Longtime User Requests Added to Next Version of OpenACC
New features begin to bridge current and future systems
The Oak Ridge Leadership Computing Facility (OLCF) has helped lead many developments in parallel programming during the operation of its 27-petaflop Titan supercomputer, the first of its magnitude to use GPU accelerators for scientific computing. The OLCF is a US Department of Energy (DOE) Office of Science User Facility located at DOE’s Oak Ridge National Laboratory.
One of the key tools in an OLCF user’s toolbox is OpenACC—an application programming interface that integrates accelerators with a host CPU. To make the most of OpenACC, OLCF staff routinely participate in weekly teleconferences and an annual OpenACC standards meeting to discuss lessons learned and propose improvements based on user feedback.
“OpenACC is a user-driven specification with a very active and engaged community that is backed by vendor support,” said Oscar Hernandez, OLCF tools developer. “Also, OpenACC enables us to express OLCF’s programming model requirements to larger accelerator programming specification bodies like OpenMP.”
Drawing members from the research and vendor communities, the 2016 OpenACC standards organization meeting was held in Indianapolis in September and resulted in a list of new features for the next version, scheduled for release in mid-2017. OpenACC 2.6 will address issues users encounter when working on current systems but will also foreshadow changes in DOE’s upcoming CORAL supercomputers. CORAL (the Collaboration of Oak Ridge, Argonne, and Lawrence Livermore National Laboratories) is a DOE award to stand up three systems that will outperform current DOE leadership computers by 5 to 10 times.
“The new version of OpenACC adds support for manual deep copy and several new user-requested behaviors, including initial support for partially shared memory between the host and accelerators,” said Michael Wolfe, OpenACC language chair.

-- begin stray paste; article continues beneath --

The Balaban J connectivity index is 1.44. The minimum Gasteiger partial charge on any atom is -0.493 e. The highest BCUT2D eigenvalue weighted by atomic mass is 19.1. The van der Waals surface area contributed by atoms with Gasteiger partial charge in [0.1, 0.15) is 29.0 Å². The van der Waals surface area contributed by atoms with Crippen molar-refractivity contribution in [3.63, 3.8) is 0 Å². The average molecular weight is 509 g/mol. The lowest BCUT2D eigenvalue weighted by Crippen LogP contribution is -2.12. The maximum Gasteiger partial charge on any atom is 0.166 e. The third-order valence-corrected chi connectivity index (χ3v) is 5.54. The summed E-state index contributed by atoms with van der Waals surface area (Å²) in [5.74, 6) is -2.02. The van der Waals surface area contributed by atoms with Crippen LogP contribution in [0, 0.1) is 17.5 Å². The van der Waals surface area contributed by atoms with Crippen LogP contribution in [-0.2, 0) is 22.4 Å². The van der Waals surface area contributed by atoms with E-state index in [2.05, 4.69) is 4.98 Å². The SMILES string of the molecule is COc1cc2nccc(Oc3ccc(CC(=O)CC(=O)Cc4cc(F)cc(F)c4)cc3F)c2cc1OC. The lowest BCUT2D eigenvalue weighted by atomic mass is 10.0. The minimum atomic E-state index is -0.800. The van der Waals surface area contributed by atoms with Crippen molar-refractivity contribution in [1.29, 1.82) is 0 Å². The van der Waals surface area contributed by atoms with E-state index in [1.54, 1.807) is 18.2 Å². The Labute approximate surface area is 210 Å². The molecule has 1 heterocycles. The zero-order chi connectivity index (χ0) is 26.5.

After several years of discussion among members, version 2.6 will support manual deep copy, a feature that will make it easier to move linked data structures back and forth from GPUs to host CPUs. Although many users want to include automatic deep copy, also called true deep copy, members agreed the user community needs to explore different methods to express it in the OpenACC directives and run-time programming interfaces before making it available.
“We’re hoping that true deep copy will be available in version 3 in time for the upcoming CORAL machines,” Wolfe said, referring in part to Summit, the OLCF’s next leadership system scheduled to go online in 2018.
Also being implemented is another longtime user request for array reductions, which will provide a shortcut for accumulating values into elements of an array (a set of similar objects). A device query routine will also be added to enable an application to detect which accelerators are available for use on each node.
“One of the things we talked about is how we will prepare for machines like Summit,” Wolfe said. “These new supercomputers will have exposed memory hierarchies.”
Opposed to Titan’s cache hierarchy that splits the memory between the CPU and GPU on a node, exposed memory hierarchy will allow shared memory that must be managed by the application or run-time software. OpenACC 2.6 will allow devices to use partially shared memory.
Currently, a similar feature for OLCF users is available through NVIDIA’s CUDA unified memory, which is a NVIDIA-specific solution that has shown promise in reducing time to solution.
Other notable features of version 2.6 include an error callback routine, which will notify OpenACC run time if one node experiences an error so the application can quit or recover before continuing to run, and a new “no_create” data clause that does not automatically create data when no data is present.
Users can learn more about version 2.6 at OpenACC.org.
Oak Ridge National Laboratory is supported by the US Department of Energy’s Office of Science. The single largest supporter of basic research in the physical sciences in the United States, the Office of Science is working to address some of the most pressing challenges of our time. For more information, please visit science.energy.gov.